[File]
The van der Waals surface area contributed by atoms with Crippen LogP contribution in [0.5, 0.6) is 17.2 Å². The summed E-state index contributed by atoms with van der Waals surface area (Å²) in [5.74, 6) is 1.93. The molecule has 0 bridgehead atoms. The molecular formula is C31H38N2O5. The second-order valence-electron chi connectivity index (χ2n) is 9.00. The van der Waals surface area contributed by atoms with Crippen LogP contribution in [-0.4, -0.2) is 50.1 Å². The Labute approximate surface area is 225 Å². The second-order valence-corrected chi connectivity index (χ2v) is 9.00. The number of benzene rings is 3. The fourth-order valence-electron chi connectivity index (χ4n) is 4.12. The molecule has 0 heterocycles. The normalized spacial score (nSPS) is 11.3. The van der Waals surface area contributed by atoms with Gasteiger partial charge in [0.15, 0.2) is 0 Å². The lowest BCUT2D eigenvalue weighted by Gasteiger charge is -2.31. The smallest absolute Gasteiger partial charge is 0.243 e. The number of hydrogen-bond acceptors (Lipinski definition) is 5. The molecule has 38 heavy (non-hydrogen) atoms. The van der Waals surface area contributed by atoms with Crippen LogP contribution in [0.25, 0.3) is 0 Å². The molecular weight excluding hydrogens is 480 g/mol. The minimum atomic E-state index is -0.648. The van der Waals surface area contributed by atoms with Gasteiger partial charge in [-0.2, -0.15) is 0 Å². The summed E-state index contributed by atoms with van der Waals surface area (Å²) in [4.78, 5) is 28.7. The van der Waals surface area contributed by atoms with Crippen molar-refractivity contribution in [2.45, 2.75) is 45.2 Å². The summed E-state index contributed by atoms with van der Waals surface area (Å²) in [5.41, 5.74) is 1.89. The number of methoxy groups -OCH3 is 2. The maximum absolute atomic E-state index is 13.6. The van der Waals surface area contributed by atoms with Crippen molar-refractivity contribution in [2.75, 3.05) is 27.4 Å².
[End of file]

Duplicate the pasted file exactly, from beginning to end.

The van der Waals surface area contributed by atoms with Crippen LogP contribution in [0.5, 0.6) is 17.2 Å². The summed E-state index contributed by atoms with van der Waals surface area (Å²) in [5.74, 6) is 1.93. The molecule has 0 bridgehead atoms. The molecular formula is C31H38N2O5. The second-order valence-electron chi connectivity index (χ2n) is 9.00. The van der Waals surface area contributed by atoms with Crippen LogP contribution in [-0.4, -0.2) is 50.1 Å². The Labute approximate surface area is 225 Å². The second-order valence-corrected chi connectivity index (χ2v) is 9.00. The number of benzene rings is 3. The fourth-order valence-electron chi connectivity index (χ4n) is 4.12. The molecule has 0 heterocycles. The normalized spacial score (nSPS) is 11.3. The van der Waals surface area contributed by atoms with Gasteiger partial charge in [0.15, 0.2) is 0 Å². The lowest BCUT2D eigenvalue weighted by Gasteiger charge is -2.31. The smallest absolute Gasteiger partial charge is 0.243 e. The number of hydrogen-bond acceptors (Lipinski definition) is 5. The molecule has 38 heavy (non-hydrogen) atoms. The van der Waals surface area contributed by atoms with Crippen LogP contribution in [0.25, 0.3) is 0 Å². The molecular weight excluding hydrogens is 480 g/mol. The minimum atomic E-state index is -0.648. The van der Waals surface area contributed by atoms with Gasteiger partial charge in [-0.2, -0.15) is 0 Å². The summed E-state index contributed by atoms with van der Waals surface area (Å²) in [4.78, 5) is 28.7. The van der Waals surface area contributed by atoms with Crippen molar-refractivity contribution in [2.45, 2.75) is 45.2 Å². The summed E-state index contributed by atoms with van der Waals surface area (Å²) in [5.41, 5.74) is 1.89. The number of methoxy groups -OCH3 is 2. The maximum absolute atomic E-state index is 13.6. The van der Waals surface area contributed by atoms with Crippen molar-refractivity contribution in [2.75, 3.05) is 27.4 Å².